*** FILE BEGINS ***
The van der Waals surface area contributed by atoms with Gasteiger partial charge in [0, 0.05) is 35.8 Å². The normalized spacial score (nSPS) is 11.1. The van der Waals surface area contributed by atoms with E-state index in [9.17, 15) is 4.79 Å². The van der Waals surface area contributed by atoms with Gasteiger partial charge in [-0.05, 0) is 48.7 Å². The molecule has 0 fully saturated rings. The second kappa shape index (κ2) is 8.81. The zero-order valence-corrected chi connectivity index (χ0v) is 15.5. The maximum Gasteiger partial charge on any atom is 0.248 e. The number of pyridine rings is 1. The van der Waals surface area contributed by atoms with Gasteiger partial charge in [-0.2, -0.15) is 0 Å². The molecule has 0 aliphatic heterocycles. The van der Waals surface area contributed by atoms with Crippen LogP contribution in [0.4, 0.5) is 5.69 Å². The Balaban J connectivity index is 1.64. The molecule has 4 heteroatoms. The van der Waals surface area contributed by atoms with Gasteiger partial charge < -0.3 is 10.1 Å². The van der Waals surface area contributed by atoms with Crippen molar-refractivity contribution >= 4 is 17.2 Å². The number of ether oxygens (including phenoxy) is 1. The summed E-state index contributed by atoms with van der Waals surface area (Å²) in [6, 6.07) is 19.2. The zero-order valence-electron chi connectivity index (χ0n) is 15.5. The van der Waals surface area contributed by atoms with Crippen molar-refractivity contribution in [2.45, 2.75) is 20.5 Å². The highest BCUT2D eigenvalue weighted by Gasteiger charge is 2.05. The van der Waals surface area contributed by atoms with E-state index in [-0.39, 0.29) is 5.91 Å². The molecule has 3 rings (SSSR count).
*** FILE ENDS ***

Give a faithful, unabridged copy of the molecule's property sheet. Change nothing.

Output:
The van der Waals surface area contributed by atoms with Gasteiger partial charge in [0, 0.05) is 35.8 Å². The normalized spacial score (nSPS) is 11.1. The van der Waals surface area contributed by atoms with E-state index in [9.17, 15) is 4.79 Å². The van der Waals surface area contributed by atoms with Gasteiger partial charge in [-0.05, 0) is 48.7 Å². The molecule has 0 fully saturated rings. The second kappa shape index (κ2) is 8.81. The zero-order valence-corrected chi connectivity index (χ0v) is 15.5. The maximum Gasteiger partial charge on any atom is 0.248 e. The number of pyridine rings is 1. The van der Waals surface area contributed by atoms with Gasteiger partial charge in [-0.2, -0.15) is 0 Å². The molecule has 0 aliphatic heterocycles. The van der Waals surface area contributed by atoms with Crippen LogP contribution in [0.4, 0.5) is 5.69 Å². The Balaban J connectivity index is 1.64. The molecule has 4 heteroatoms. The van der Waals surface area contributed by atoms with Gasteiger partial charge < -0.3 is 10.1 Å². The van der Waals surface area contributed by atoms with Crippen molar-refractivity contribution >= 4 is 17.2 Å². The number of ether oxygens (including phenoxy) is 1. The summed E-state index contributed by atoms with van der Waals surface area (Å²) in [6, 6.07) is 19.2. The zero-order valence-electron chi connectivity index (χ0n) is 15.5. The van der Waals surface area contributed by atoms with Crippen molar-refractivity contribution in [2.45, 2.75) is 20.5 Å². The highest BCUT2D eigenvalue weighted by Gasteiger charge is 2.05. The van der Waals surface area contributed by atoms with E-state index in [-0.39, 0.29) is 5.91 Å². The molecule has 3 rings (SSSR count).